Q: Why has play taken a back seat to organized activities and more school time and academics?
Since the passage of No Child Left Behind, schools and teachers have been pressured to focus on standardized test results. There is a terrible misconception that play is a luxury, when in reality, it is an absolute necessity. Organized activities and academic study are important, but children also need to be able to exercise their bodies and their minds in ways that only unstructured, outdoor play allows them.
Q: Should our kids be playing while children in other countries are spending time learning—and gaining on U.S. kids in every academic area?
The irony is that while there is increased pressure to eliminate non-academic activities such as recess, play and physical activity, countries that do best academically also promote play. Children in China, Korea, Finland, Singapore and Japan are provided with playful schooling opportunities prior to second grade and have among the highest scores on international PISA [Programme for International Student Assessment] exam for 15-year-olds, ranked 1, 2, 3, 5, 8 respectively. The U.S. was ranked at number 13.
Q: Do today’s parents and educators put enough focus and emphasis on giving kids play time?
No. Kids are overscheduled, and in their free time, many choose to stay, or are kept, indoors, lulled by television, computers and video games. Recess is being eliminated from our nation’s schools. The fact is this generation has less time to play than any previous generation, something we call the “play deficit,” and it’s causing our children serious harm.
Q: Playgrounds have changed since I was a kid; we had concrete surfaces. Do you think we’ve gone too far in the other direction with our safety standards?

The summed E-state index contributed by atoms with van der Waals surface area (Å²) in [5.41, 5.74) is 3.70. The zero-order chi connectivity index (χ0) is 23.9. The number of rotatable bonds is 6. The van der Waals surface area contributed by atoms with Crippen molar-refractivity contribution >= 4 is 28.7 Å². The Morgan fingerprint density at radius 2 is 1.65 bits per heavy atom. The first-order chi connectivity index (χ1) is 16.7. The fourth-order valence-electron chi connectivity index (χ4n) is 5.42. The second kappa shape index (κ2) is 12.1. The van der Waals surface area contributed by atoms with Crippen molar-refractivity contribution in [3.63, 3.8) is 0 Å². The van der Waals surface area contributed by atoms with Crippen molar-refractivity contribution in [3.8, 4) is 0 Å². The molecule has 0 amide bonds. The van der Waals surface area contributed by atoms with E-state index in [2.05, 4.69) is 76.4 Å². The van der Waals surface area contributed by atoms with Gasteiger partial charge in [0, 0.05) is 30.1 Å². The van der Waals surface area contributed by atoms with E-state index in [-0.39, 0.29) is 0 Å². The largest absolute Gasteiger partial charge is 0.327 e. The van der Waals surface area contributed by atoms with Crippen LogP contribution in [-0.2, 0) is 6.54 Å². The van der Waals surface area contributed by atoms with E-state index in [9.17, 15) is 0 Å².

Fears surrounding lawsuits and safety are trumping common sense, resulting in sterile, uninspired play environments. Kids need to be able to take risks so they can develop critical thinking skills and learn to express themselves creatively.
Q: Should kids’ playgrounds be risk-free?
Of course playgrounds should be safe, but that is not the same as risk-free. Taking risks and making decisions is a critical part of a child’s development. We hinder that development if we allow our fears to create sterile, unimaginative playgrounds.
Q: How do you hope kids benefit from these playgrounds?
Our motto is “It starts with a playground,” because the idea is that this project sets the stage for a stronger, more empowered and more activated community.
Our playgrounds enable diverse groups of volunteers to collaborate toward a collective cause—the well-being of children—by completing a tangible product—a new playground—in a fixed time period—one day—that will make an immediate and lasting difference for decades to come.
KaBOOM! playgrounds are better utilized and better maintained than playgrounds that do not use the community-build model, because so much sweat equity has been invested by the time the playground is in place that it becomes a gathering place and often a spark for more community projects.
Linda Morgan is managing editor of ParentMap and author of Beyond Smart: Boosting Your Child's Social, Emotional, and Academic Potential.